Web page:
Anyone familiar with The King's Offspring will no doubt be familiar with their sense of humor and silliness, which often shines through in their music. And of course, FREE DAPS does the same, with the aforementioned tracks, as well as "Nobody Missed Ya," "1Up," "Mint Green Tux," "Typical Friday Night (No Sleep)" (which actually works as a KO song, as it features verses from Skuba and Espio), and a bonus track called "That's A Chop" (where they threaten you with a chop if you post pictures of your dinner on Instagram or mess up a movie quote). But Isaac and Jordan also leave plenty of room for putting their hearts on display. The first instance from the album (and the album's first official single), is called "Work." While the guys typically have to find "regular jobs" when they aren't on tour, this track is about how their real work is putting on shows and interacting with the listeners on a nightly basis ("You can find me in the pit like it's my cubicle"), and they work for "Just enough fuel to make the drive, just enough food to stay alive, that's what we work for...man is not who we work for, who we work for, it's much more." The track does have a little bit of silliness involved, but it's mostly the two talking about why they do what they do. Later, "Dead in the Water" is a recollection of the heartbreak of a former love, while "JOB" takes the idea of "Work," but goes deeper into the hardship of being a broke, touring, twenty-something rapper ("I would've never called me poor, till the first time I'd fallen short, could not afford my one daily meal from the dollar store, so I'm thinking next week I could starve 'cause I've run out of change in the seats of my car, and I can't sell the ride because we're three thousand miles from home and I'm responsible for five of us"). The guys aren't shy about sharing their frustrations and problems, but you'll never hear them curse God for it; in fact, they do just the opposite in many of these tracks.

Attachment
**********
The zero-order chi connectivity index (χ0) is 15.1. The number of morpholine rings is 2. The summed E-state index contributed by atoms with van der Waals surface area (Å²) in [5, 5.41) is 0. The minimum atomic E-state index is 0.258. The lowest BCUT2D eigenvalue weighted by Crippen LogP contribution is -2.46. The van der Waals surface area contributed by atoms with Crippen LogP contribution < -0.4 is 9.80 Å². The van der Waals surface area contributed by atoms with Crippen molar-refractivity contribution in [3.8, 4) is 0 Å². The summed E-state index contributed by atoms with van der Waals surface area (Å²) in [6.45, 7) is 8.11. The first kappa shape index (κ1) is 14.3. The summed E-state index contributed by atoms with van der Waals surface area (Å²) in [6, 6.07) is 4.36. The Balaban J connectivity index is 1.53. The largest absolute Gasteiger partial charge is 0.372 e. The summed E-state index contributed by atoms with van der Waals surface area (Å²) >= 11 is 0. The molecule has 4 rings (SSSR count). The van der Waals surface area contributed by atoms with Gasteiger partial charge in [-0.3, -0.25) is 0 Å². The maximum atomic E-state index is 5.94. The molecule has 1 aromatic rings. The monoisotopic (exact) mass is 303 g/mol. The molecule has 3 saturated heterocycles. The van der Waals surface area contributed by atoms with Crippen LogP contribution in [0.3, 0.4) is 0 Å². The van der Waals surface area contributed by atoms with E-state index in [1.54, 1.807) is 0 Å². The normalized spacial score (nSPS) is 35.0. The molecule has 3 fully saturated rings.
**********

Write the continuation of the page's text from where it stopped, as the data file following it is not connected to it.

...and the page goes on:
FREE DAPS is a duo to be excited about. They're young, energetic, and hard-working musicians who are ready to take the world by storm with their fun and honest hip hop. FREE DAPS is a solid effort from start to finish, with little to nothing to dislike (the only thing I didn't like was the verse from LightningCloud. RedCloud is terrific, but Crystle Lightning is more obnoxious than anything). And just as many independent artists do these days, their album is available through their Bandcamp for absolutely no cost at all. Hit up freedaps.com to pick up your copy (with bonus tracks) and make sure to keep your eye on these handsome guys.
- Review date: 10/11/13, written by Scott Fryberger of Jesusfreakhideout.com